Lake Forest formed in 1855 when members of the Second Presbyterian Church in Chicago sought out a bucolic location for a new university and town. They found lakeside bluffs, ravines, and forests at a site 27 miles north of the city along the new Chicago and North-Western Railroad. Landscape architect Almerin Hotchkiss planned the town in 1857 with curved streets, a park-like setting, and a commercial town center, a decade before Olmsted developed another influential planned suburb, Riverside.
Hotchkiss’ vision for a town center did not come to fruition until the early twentieth century, when residents Arthur T. Aldis and Howard Van Doren Shaw sought to replace Lake Forest’s hodgepodge business district with a coherently designed shopping area. Built between 1912 and 1916, the new Market Square, planned by architect Shaw, created a prototype of the modern shopping plaza. With an elegant Tudor design and accessible scale, Market Square readily accommodated pedestrian and automobile alike in a small campus that included a clock tower, fountain and central green space. As in the neighborhood shopping districts of Chicago, Shaw designed commercial-residential buildings that placed shops on the first level and apartments above. Further, in combining collaborative management of the plaza (owned privately by a land trust) with a consistent aesthetic, Aldis and Shaw mirrored the Plan’s ideas about harmonious development in centrally-located business districts.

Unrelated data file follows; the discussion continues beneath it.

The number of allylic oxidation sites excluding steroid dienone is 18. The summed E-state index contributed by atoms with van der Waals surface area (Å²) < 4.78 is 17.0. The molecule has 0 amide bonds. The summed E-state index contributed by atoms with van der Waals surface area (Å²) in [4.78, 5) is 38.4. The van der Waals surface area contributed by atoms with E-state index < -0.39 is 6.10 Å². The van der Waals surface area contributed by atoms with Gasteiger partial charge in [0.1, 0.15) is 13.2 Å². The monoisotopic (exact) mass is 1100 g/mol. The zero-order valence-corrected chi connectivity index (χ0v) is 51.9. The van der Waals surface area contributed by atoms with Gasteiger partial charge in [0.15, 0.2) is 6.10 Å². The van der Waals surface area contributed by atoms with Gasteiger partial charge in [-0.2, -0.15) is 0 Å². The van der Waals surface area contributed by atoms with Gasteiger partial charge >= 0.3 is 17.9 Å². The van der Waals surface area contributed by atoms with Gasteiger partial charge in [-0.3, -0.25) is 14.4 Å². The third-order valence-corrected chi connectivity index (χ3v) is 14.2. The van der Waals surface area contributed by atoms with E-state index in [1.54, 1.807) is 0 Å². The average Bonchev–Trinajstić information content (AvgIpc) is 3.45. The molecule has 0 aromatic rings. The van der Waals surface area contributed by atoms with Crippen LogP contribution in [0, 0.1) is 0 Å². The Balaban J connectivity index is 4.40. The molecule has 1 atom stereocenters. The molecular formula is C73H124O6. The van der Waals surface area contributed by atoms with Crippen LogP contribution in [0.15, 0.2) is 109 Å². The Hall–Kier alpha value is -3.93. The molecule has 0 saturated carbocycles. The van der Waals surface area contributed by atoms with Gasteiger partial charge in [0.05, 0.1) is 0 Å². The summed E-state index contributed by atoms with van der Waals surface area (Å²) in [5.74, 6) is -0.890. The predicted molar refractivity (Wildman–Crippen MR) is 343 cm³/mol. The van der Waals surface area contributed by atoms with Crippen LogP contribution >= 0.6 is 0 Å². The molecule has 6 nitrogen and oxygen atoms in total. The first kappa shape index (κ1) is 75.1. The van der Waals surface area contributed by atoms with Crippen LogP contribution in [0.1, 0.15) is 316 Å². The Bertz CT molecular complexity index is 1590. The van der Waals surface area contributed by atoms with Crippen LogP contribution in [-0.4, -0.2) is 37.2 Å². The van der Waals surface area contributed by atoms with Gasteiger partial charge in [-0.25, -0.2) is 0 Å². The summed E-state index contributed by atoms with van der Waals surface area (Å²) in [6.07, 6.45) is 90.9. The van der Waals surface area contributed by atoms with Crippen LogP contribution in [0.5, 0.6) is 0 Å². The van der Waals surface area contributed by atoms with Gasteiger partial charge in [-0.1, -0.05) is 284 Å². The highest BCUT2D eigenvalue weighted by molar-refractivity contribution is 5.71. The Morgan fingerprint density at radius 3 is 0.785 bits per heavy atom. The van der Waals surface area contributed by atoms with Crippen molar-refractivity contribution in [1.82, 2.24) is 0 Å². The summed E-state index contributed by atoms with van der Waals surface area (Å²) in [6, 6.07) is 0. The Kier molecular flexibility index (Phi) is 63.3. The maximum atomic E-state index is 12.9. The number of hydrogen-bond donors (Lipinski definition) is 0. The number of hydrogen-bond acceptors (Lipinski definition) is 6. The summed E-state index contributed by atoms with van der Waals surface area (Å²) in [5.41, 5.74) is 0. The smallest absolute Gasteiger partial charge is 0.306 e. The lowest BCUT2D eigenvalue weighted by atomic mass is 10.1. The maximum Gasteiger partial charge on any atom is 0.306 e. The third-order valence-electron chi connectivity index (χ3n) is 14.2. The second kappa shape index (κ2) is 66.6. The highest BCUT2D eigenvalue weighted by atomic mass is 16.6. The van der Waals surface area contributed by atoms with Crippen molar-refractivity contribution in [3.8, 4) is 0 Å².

Dart, Susan. Market Square. Illinois: Lake Forest-Lake Bluff Historical Society, 1984.
Ebner, Michael. Creating Chicago’s North Shore: A Suburban History. Chicago: University of Chicago Press, 1988.
“A General View of the New Market Square at Lake Forest, Illinois, Taken From the Chicago & Northwestern Railroad Station…” Photograph. Chicago: The Western Architect, 1917. Library of Congress, Illus. in NA1 .W4 [General Collections]